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Mob of Shoppers Bullies Unmasked Customer as Scolding, Snitching, and Mask-Shaming on the Rise

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The COVID-19 outbreak has caused some erratic behavior among some in American society, like panic buying and hoarding supplies at home.

Now, people are snitching on their neighbors and shaming their fellow Americans for not wearing masks or following social distancing guidelines when out in public.

A video posted on Twitter shows masked-customers at a Staten Island Shop Rite yelling and cursing at another customer who was not wearing a mask. 

We can't show you the video here due to its graphic nature, but it shows a mob of furious shoppers screaming, gesturing wildly, and hurling f-bombs at their startled fellow shopper.

ShopRite told CBS News in a statement, "Customers who notice others that aren't wearing face coverings should notify customer service and not take the matter into their own hands." 

As CBN News has reported, public shaming and even snitching are on the rise in the "land of the free".

One Wisconsin man recently called out a cardiologist in his town for not social distancing or wearing a mask at a recent lockdown protest. Kevin Rusch quickly shared photos of Dr. David Murdock on social media. 

"His picture popped up, and when I saw it, I was furious," Rusch told the New York Times. "I thought, this guy is out here hugging people and rubbing elbows without P.P.E. on and he's actively seeing patients."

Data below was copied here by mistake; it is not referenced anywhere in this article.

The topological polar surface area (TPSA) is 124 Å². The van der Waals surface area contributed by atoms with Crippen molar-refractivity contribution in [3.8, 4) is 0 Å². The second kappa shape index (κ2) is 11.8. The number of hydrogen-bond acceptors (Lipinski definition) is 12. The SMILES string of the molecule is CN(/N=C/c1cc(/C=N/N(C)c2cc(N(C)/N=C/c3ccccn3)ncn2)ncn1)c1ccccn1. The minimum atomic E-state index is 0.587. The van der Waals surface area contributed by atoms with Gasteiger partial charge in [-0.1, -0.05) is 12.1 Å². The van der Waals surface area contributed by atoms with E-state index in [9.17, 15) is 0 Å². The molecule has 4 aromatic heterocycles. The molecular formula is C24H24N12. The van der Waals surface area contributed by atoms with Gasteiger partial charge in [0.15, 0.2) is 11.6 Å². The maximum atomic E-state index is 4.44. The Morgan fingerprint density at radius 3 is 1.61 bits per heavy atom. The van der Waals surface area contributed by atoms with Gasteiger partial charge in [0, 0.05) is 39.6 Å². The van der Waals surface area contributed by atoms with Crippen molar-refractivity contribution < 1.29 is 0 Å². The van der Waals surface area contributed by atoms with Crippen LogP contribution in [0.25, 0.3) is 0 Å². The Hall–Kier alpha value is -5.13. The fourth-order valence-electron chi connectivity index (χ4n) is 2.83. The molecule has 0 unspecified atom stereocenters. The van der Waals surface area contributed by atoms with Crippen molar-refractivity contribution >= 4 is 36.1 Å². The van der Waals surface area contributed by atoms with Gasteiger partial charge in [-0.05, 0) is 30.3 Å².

Others also contacted the hospital where Murdock was employed and it resulted in the doctor taking a one-week leave. 

In another instance, Gwen Becker from Naugatuck, Connecticut says she was "mortified" when she saw people ignoring the social distancing recommendations at a local golf course.

Video of patrons gathered around a food truck and eating at tables was posted on Facebook, provoking the mayor to close down the course.

"I was angry and upset, and I threw some f-bombs," said Becker. "You're not going to consider that what you're doing could kill somebody?"

During a press conference on Friday, Gov. Doug Burgum (R-ND) urged citizens to "dial-up your empathy and your understanding" over whether or not masks should be worn in public.

"This is, I would say a senseless dividing line," Burgum said. "We're all in this together and there's only one battle we're fighting and that's the battle of the virus."

Some states require or strongly recommend that residents wear masks in public settings, while others do not.

President Trump, who has avoided wearing a mask in public, was seen wearing one during a visit to a Ford plant in Michigan last week.

Meanwhile, communities are being encouraged to skip the shaming and make better use of their time by focusing more on following local safety guidelines and less on the actions of others throughout the duration of the outbreak.

Psychologist Jonathan Horowitz said that in some instances, "mask shaming" may be well-intended, but it's not ideal.

"You telling someone to wear a mask, especially if you're doing so in an aggressive way or shaming someone, I just don't think it's helpful," said Horowitz. 

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